Experts said the ruling, made last month and announced on Tuesday, was a win for human rights in the European Union newcomer, where nationalism has been on the rise. In 2005 Siderov's Attack party won fourth place in the general election and Siderov himself came second in the 2006 presidential election.
The Sofia court ruled Siderov had created an atmosphere of animosity towards ethnic Turks, who account for about 12 percent of Bulgaria's 7.6 million population.
The court said Siderov would be fined if he ignores the ruling.
Siderov had claimed the ethnic Turkish party, which is part of the ruling coalition, was illegal on the grounds it violated a rule against ethnic-based factions.
He had also called for the scrapping of Turkish-language TV broadcasts.
"For many Bulgarians this language is unpleasant ... People who spoke this language had exterminated, murdered, enslaved, and robbed the Bulgarian people for centuries," the court quoted Siderov's statements made between 2003-2005.
The Turkish Ottoman state ruled Bulgaria for about five hundred years until the late 19th century.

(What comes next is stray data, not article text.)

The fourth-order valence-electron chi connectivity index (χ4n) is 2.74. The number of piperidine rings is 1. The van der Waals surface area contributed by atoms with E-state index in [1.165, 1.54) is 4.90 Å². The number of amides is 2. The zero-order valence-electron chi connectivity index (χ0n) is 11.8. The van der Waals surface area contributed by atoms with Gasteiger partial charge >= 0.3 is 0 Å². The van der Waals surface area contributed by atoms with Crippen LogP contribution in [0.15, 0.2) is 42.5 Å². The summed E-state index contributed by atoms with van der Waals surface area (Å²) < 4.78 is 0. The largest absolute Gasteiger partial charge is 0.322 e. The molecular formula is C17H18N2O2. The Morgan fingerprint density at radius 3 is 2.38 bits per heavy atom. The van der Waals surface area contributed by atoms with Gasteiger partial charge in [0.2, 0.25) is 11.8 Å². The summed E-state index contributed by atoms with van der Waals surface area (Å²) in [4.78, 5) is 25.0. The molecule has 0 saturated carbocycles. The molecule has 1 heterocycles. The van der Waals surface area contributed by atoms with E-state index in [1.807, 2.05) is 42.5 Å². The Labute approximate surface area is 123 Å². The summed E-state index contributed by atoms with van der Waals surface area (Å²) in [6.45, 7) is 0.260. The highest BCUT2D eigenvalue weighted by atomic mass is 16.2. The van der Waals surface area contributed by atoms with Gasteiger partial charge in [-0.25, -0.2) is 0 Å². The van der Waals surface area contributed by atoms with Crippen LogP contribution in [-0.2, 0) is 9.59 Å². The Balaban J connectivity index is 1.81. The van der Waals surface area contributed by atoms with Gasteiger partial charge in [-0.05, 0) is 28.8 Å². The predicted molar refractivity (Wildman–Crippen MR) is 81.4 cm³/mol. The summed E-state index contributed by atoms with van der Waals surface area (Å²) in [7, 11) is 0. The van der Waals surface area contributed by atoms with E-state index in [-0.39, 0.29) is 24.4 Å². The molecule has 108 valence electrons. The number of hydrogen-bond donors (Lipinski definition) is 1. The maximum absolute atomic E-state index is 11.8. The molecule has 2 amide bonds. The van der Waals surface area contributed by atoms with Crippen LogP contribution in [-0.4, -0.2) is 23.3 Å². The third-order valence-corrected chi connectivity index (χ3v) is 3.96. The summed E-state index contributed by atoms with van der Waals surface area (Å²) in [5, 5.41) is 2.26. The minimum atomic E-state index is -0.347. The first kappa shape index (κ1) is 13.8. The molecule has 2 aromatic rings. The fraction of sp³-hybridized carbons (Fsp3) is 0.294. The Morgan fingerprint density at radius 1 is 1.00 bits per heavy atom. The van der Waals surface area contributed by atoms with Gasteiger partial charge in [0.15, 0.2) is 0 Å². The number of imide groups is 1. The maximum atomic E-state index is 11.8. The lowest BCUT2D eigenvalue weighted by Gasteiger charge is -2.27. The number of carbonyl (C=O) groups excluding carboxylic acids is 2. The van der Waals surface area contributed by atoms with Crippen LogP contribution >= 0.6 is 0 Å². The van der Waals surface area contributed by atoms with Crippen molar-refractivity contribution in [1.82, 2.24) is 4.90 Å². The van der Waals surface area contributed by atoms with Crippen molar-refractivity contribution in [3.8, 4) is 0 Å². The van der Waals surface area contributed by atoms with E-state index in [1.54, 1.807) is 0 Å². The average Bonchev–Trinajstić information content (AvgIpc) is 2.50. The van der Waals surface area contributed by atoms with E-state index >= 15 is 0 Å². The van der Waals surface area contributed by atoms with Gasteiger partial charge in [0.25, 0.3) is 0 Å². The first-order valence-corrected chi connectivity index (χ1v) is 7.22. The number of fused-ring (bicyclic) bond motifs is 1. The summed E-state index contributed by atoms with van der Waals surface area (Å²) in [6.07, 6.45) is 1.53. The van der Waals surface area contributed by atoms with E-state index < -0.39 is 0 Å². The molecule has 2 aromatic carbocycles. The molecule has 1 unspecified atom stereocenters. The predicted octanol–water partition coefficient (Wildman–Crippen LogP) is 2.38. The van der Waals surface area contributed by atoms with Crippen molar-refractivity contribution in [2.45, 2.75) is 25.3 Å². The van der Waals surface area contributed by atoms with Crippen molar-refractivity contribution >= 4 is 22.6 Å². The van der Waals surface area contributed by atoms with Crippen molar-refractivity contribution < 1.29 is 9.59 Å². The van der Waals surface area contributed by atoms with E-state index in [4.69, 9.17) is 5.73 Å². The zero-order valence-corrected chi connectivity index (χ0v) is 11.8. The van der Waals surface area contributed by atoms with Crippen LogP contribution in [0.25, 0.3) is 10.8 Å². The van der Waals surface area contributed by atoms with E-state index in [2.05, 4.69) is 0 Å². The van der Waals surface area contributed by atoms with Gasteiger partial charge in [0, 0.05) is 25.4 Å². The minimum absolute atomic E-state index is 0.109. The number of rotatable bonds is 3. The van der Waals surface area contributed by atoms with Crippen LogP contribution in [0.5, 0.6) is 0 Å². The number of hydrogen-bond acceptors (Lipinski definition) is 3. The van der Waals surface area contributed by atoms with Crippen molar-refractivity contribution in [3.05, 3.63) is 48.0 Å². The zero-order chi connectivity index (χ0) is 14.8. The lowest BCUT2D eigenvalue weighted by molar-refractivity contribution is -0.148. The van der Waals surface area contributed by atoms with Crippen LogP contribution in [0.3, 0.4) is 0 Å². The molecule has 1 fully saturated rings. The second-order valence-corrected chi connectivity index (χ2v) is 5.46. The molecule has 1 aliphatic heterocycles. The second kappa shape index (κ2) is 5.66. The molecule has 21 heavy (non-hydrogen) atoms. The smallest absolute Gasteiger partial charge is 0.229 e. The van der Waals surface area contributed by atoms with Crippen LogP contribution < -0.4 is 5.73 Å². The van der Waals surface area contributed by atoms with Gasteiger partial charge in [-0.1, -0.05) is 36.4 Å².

Orthodox Christians and Muslims in Bulgaria lived in relative harmony and unlike neighbouring former Yugoslavia, the country avoided ethnic clashes after the fall of Communism.
"The court ruling is very important because it shows that a politician of the highest rank, a member of parliament, can be convicted of discrimination and ethnic harassment," said a lawyer for human rights watchdog Helsinki Watch.
Commentators have said the rise of the Attack party was helped by a combination of voter apathy and discontent at persistent poverty, high-level corruption and organised crime.
Last Mod: 09 Nisan 2008, 18:08